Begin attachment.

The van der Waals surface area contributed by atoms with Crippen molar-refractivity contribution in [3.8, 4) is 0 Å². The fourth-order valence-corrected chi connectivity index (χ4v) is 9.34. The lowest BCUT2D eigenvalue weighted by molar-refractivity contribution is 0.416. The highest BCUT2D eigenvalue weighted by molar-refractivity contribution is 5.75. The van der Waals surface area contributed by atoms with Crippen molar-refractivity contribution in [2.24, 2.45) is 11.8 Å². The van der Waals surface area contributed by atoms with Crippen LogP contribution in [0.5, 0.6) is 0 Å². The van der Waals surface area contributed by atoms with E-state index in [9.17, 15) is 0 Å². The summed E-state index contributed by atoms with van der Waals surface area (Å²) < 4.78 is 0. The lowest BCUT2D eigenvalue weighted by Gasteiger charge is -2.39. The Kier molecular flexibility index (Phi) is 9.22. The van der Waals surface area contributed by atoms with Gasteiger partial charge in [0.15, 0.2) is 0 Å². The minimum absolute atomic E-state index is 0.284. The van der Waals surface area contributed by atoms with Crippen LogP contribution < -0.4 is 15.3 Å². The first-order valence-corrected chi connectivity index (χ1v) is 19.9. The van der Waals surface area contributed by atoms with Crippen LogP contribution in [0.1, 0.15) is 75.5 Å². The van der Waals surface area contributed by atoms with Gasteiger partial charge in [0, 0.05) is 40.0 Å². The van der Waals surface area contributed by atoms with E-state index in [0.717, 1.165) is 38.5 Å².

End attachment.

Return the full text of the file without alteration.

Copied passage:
The van der Waals surface area contributed by atoms with Crippen molar-refractivity contribution in [3.8, 4) is 0 Å². The fourth-order valence-corrected chi connectivity index (χ4v) is 9.34. The lowest BCUT2D eigenvalue weighted by molar-refractivity contribution is 0.416. The highest BCUT2D eigenvalue weighted by molar-refractivity contribution is 5.75. The van der Waals surface area contributed by atoms with Crippen molar-refractivity contribution in [2.24, 2.45) is 11.8 Å². The van der Waals surface area contributed by atoms with Crippen LogP contribution in [0.5, 0.6) is 0 Å². The van der Waals surface area contributed by atoms with E-state index in [9.17, 15) is 0 Å². The summed E-state index contributed by atoms with van der Waals surface area (Å²) < 4.78 is 0. The lowest BCUT2D eigenvalue weighted by Gasteiger charge is -2.39. The Kier molecular flexibility index (Phi) is 9.22. The van der Waals surface area contributed by atoms with Gasteiger partial charge in [0.15, 0.2) is 0 Å². The minimum absolute atomic E-state index is 0.284. The van der Waals surface area contributed by atoms with Crippen LogP contribution < -0.4 is 15.3 Å². The first-order valence-corrected chi connectivity index (χ1v) is 19.9. The van der Waals surface area contributed by atoms with Crippen LogP contribution in [0.1, 0.15) is 75.5 Å². The van der Waals surface area contributed by atoms with Gasteiger partial charge in [0, 0.05) is 40.0 Å². The van der Waals surface area contributed by atoms with E-state index in [0.717, 1.165) is 38.5 Å².